US Secretary of State Hillary Clinton said on Friday the United States wants to work on a process which is open to militant groups, and elements within them, that are willing to sit and discuss a way forward committed to peace and reconciliation in the region.
The US secretary of state was addressing members of civil society, students and traders at a town hall meeting in Islamabad.
On holding talks with militant groups in Afghanistan, Clinton said it was important that they renounce violence, cut all ties with al Qaeda and state willingness to abide by the laws and constitution of Afghanistan.
She said all parties were invited to the process, but their “seriousness and sincerity” would have to be seen.
“Pakistan has the capacity to push and squeeze Haqqanis and the terrorists to engage in a peace process.”
Responding to a question on the presence of Blackwater or Xe in Pakistan, Clinton said that Blackwater no longer existed, and that certain functions of the organisation had merged or had been purchased by others such as Xe.
She said the US used private security companies to protect diplomats and embassies all over the world and that it would not be anything unique to Pakistan if they were present here.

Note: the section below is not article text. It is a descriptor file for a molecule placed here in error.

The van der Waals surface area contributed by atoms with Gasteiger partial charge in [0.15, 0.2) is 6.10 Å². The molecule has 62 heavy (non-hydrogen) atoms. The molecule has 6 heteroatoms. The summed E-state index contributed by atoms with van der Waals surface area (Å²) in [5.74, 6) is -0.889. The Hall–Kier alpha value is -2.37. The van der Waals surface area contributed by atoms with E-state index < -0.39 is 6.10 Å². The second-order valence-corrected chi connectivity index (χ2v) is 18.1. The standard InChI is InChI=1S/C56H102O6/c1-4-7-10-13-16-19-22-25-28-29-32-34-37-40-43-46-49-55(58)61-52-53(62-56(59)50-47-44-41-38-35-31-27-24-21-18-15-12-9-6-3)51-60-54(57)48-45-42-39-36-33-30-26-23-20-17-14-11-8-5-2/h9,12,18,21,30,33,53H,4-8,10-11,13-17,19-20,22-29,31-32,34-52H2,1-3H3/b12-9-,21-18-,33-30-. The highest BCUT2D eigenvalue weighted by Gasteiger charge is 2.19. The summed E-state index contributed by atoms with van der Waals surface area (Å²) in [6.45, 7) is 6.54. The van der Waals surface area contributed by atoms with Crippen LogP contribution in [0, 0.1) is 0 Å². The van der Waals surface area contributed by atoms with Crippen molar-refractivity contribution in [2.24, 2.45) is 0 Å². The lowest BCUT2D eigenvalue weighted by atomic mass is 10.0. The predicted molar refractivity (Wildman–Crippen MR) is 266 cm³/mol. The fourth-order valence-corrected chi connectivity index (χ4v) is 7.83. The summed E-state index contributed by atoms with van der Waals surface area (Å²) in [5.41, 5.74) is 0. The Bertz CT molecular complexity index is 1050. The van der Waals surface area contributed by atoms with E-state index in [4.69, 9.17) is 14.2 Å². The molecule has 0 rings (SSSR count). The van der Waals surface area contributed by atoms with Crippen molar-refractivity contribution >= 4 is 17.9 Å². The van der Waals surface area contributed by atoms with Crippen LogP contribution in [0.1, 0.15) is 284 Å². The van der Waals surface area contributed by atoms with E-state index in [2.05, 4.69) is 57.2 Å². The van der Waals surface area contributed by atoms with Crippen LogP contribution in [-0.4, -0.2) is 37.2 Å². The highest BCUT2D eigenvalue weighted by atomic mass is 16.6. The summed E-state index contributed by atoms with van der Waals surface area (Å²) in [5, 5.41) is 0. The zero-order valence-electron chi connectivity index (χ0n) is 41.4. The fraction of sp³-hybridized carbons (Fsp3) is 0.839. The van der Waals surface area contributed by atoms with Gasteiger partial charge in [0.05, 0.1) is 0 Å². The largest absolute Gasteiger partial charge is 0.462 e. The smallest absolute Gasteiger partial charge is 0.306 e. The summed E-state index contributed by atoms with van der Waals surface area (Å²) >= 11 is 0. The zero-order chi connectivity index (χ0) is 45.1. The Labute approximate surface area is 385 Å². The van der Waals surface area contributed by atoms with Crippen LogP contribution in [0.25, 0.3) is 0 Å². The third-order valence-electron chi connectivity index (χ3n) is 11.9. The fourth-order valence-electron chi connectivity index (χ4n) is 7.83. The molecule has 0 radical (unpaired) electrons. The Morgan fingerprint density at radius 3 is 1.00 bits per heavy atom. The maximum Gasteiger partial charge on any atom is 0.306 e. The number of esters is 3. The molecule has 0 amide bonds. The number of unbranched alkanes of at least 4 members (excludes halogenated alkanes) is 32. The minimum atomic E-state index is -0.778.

Clinton said she could not disclose which company had the contract for Pakistan.
The secretary of state said the US policy of talks and fighting with militant groups did seem contradictory at first, but it was the only way to convince some elements to come and talk.
She said the US felt strongly about development and was shifting focus from aid to trade with Pakistan, and that they are trying to double efforts to reach out to Pakistani entrepreneurs.
Clinton said she hoped the message of ‘give peace a chance’ is also heard by terrorist elements on both sides of the border.
Responding to a question on flood relief support in 2011, Clinton said the US was the biggest contributor in 2010 but they did not have the flexibility in the budget now.
She said the relationship between Pakistan and the US was critical and important to both sides.
“We cannot give up… once a mother-in-law always a mother-in-law. But perhaps mother-in-laws can learn new ways also… there has to be that kind of give and take,” she said.